Amy Thornton
South African Women Activists Celebrated

© Tracey Derrick
Amy Thornton was a prominent activist in the late 1940’s, devoting her life to fighting the injustices of apartheid South Africa.

Activism

Amy Thornton was born in 1932, and at the tender age of 16 she began her career in activism. In 1948, she started working with the then Communist Party of South Africa (now called South African Communist Party). She was an active campaigner against the National Party in the 1948 elections, a then became involved in the Congress Movement in the 1950’s, joining the progressive youth movement, the Modern Youth Society (MYS).

In 1952, when the Congress of Democrats (COD) was formed, Thornton was appointed secretary of the Joint Congress Committee (involving the COD, the African National Congress (ANC), the South African Indian Congress and the Coloured People's Congress). She was then recruited to join the SACP, who had since gone underground. She continued to campaign against Group Areas Act and the Bantu Education Act.

At the start of the Treason Trial in 1956 Thornton served on the Treason Trial Support Committee. Amy Thornton, was one of the organisers of the mass Women’s March of August 9th, 1956. She also did voluntary work for the Guardian newspaper (and its successors, as each successive title was banned in turn). In 1959, Thornton was banned for the first time. Initially, it was only for two years, but this was extended several times. Eventually, she served 14 years under banning orders.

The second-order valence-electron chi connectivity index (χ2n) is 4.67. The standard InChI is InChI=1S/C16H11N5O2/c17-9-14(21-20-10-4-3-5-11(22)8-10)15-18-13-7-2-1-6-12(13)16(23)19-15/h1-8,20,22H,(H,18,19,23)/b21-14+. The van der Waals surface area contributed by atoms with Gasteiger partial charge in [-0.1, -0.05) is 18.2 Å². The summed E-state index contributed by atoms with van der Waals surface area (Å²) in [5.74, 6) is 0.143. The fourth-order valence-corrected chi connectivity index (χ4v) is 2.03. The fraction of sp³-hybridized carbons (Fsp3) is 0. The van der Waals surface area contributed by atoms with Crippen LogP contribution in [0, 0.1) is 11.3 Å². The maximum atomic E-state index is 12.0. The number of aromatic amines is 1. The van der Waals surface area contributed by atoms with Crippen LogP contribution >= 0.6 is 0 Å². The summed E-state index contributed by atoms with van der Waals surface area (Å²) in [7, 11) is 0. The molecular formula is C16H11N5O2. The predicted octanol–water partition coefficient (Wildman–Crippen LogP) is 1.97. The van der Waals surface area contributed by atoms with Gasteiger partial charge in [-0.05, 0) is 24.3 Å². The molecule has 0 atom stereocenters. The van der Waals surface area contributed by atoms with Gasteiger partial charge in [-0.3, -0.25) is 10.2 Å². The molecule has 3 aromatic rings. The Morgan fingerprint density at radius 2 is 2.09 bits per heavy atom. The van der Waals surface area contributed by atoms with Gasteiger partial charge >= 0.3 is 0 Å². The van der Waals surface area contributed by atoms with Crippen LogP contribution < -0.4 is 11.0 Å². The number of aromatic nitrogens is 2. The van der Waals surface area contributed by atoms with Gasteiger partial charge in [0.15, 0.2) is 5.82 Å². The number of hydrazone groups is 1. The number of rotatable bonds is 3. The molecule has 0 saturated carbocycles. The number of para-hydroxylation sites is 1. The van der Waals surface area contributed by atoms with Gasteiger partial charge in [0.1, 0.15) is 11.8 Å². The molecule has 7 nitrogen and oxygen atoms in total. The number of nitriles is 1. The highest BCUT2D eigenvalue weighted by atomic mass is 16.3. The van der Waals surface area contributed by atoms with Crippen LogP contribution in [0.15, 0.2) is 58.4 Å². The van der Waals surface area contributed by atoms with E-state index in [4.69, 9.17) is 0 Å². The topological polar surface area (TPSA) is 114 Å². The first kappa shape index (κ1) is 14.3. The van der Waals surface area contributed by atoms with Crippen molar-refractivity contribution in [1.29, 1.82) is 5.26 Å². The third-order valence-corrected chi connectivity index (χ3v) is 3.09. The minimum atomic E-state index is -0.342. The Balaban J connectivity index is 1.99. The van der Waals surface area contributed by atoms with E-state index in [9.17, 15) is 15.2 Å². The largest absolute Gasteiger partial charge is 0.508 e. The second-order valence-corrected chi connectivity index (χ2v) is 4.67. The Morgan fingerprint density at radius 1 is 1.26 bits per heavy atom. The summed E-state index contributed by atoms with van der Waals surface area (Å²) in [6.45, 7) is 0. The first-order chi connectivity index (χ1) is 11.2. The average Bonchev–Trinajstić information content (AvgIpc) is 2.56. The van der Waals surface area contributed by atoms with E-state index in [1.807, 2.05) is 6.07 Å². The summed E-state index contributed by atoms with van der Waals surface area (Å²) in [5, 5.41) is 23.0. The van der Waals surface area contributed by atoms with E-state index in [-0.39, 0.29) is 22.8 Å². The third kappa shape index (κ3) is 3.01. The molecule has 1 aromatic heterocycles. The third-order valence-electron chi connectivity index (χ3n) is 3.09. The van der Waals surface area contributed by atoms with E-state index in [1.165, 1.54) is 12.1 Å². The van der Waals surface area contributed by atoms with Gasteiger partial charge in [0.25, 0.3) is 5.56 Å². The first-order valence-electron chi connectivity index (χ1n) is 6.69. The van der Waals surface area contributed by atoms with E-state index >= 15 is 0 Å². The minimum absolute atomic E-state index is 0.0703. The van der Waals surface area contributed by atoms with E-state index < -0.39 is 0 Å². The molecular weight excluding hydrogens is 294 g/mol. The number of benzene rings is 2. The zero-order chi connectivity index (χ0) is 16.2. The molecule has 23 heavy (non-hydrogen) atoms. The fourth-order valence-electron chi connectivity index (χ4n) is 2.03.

In 1981, she was a founding member and deputy chairperson of the United Women’s Organisation, which would later become a key organisation in the formation of the United Democratic Front (UDF). The UDF played a pivotal role in organising consumer boycotts and stayaways and aided bringing about fundamental change in South Africa’s political landscape.

In 1983 she was appointed as a patron of the UDF and she was detained during the two states of emergency. Thornton was a member of the Cape Town ANC regional leadership. Between 1990 and 1993, she served on the National Coordinating Committee for the Return of Exiles.

Thornton’s commitment to the struggle for liberation and equality for all South Africans is commendable. Her contribution to various organisations played a vital role in the liberation movement. Her bravery in the face of the oppressive apartheid regime is an inspiration to all South Africans.